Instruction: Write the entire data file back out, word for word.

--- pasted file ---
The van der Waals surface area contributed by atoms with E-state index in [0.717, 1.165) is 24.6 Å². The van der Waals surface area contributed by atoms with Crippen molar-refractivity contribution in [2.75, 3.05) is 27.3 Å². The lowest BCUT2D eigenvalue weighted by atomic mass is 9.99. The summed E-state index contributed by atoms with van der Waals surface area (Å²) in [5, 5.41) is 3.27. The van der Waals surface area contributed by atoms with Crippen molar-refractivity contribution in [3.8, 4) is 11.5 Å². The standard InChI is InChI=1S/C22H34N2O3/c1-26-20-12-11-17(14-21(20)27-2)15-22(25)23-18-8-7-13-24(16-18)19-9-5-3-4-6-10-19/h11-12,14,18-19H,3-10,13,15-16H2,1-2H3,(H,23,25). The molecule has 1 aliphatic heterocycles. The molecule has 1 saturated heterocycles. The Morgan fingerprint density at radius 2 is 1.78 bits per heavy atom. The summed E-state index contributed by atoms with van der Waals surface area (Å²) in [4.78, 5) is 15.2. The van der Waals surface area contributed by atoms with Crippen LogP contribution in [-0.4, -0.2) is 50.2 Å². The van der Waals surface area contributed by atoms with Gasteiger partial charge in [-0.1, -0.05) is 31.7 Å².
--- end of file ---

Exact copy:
The van der Waals surface area contributed by atoms with E-state index in [0.717, 1.165) is 24.6 Å². The van der Waals surface area contributed by atoms with Crippen molar-refractivity contribution in [2.75, 3.05) is 27.3 Å². The lowest BCUT2D eigenvalue weighted by atomic mass is 9.99. The summed E-state index contributed by atoms with van der Waals surface area (Å²) in [5, 5.41) is 3.27. The van der Waals surface area contributed by atoms with Crippen molar-refractivity contribution in [3.8, 4) is 11.5 Å². The standard InChI is InChI=1S/C22H34N2O3/c1-26-20-12-11-17(14-21(20)27-2)15-22(25)23-18-8-7-13-24(16-18)19-9-5-3-4-6-10-19/h11-12,14,18-19H,3-10,13,15-16H2,1-2H3,(H,23,25). The molecule has 1 aliphatic heterocycles. The molecule has 1 saturated heterocycles. The Morgan fingerprint density at radius 2 is 1.78 bits per heavy atom. The summed E-state index contributed by atoms with van der Waals surface area (Å²) in [4.78, 5) is 15.2. The van der Waals surface area contributed by atoms with Crippen LogP contribution in [-0.4, -0.2) is 50.2 Å². The van der Waals surface area contributed by atoms with Gasteiger partial charge in [-0.1, -0.05) is 31.7 Å².